International Women's Day is an occasion to celebrate the progress made towards achieving gender equality and women's empowerment but also to critically reflect on those accomplishments and strive for a greater momentum towards gender equality worldwide. It is a day to recognize the extraordinary acts of women and to stand together, as a united force, to advance gender equality around the world. As the message of Ms. Audrey Azoulay, Director-General of UNESCO, expressed:
"In 2021, as the coronavirus disease (COVID-19) pandemic continues to exacerbate all the divisions in our world, particularly those due to gender inequalities, it is more important than ever before that 8 March be a day of unity and mobilization.
First and foremost, educational inequalities have worsened, as exemplified by the 767 million women and girls who were deprived of their studies at the peak of the pandemic. Today, in addition to the 132 million who were already out of school before the crisis, 11 million of them may never return. And, according to a recent study by the International Labour Organization (ILO), job losses worldwide have affected 5% of women, as compared to 3.9% of men.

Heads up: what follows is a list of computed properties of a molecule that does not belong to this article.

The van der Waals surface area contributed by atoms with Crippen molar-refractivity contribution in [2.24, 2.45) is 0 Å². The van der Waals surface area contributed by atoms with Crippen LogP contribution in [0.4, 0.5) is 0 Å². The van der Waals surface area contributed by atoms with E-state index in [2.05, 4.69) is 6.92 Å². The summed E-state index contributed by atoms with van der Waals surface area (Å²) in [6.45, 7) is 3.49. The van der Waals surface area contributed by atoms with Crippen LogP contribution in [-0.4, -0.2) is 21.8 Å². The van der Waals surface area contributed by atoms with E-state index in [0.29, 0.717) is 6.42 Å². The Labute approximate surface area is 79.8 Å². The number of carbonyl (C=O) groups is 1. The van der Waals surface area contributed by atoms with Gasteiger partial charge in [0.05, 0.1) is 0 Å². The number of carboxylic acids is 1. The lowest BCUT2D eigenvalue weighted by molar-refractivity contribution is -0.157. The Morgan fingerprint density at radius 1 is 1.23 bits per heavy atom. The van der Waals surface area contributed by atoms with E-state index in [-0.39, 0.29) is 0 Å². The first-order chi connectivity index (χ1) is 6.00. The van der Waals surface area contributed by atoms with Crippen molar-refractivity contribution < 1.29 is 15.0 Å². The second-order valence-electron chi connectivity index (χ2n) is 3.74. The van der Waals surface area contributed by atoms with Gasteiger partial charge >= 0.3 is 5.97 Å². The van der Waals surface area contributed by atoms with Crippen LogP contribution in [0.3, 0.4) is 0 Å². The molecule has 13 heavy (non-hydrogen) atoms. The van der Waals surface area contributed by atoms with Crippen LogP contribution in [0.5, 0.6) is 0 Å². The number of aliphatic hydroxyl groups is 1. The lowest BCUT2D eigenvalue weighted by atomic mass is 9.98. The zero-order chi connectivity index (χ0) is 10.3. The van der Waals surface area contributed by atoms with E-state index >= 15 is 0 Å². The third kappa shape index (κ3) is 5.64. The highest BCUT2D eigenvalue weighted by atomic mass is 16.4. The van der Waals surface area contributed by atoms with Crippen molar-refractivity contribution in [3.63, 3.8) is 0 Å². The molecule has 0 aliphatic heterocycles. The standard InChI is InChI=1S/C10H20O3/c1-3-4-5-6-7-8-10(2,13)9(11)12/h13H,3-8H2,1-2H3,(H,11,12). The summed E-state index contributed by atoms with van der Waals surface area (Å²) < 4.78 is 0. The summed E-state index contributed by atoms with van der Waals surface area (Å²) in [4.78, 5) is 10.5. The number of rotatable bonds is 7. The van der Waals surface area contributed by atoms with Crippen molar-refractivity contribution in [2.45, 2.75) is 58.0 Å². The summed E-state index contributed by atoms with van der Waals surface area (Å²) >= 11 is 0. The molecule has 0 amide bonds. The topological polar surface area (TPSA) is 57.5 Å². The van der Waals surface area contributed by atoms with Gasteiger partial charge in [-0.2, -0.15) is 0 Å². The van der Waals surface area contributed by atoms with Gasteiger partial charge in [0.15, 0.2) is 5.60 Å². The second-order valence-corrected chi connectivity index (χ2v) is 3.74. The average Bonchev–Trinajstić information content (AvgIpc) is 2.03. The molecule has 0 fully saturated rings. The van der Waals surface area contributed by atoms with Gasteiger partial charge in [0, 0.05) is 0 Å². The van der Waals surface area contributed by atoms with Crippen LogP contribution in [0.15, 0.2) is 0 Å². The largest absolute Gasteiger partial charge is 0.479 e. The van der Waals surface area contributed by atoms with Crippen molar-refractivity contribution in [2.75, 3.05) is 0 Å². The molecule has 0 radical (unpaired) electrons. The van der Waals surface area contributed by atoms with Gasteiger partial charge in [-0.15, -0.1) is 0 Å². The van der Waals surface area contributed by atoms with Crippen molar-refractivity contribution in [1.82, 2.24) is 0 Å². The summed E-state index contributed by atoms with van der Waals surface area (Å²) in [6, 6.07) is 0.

As the UNESCO Science Report shows, women account for only 33% of researchers worldwide, yet theirs is a key contribution to science. This underrepresentation is evident both in laboratories and in circles of power: only 20 women in the world are heads of State or heads of government, according to UN-Women.
Therefore, UNESCO will continue to support women and girl's rights and access to education, to promote women artists, journalists and researchers. It also insists on the active engagement of men and boys in order to achieve gender equality."
To celebrate this day find more about the women pioneers at the Information and Communication Technologies revolution, from the beginning until the present, through the initiative of some LASIGE researchers at Girls in ICT.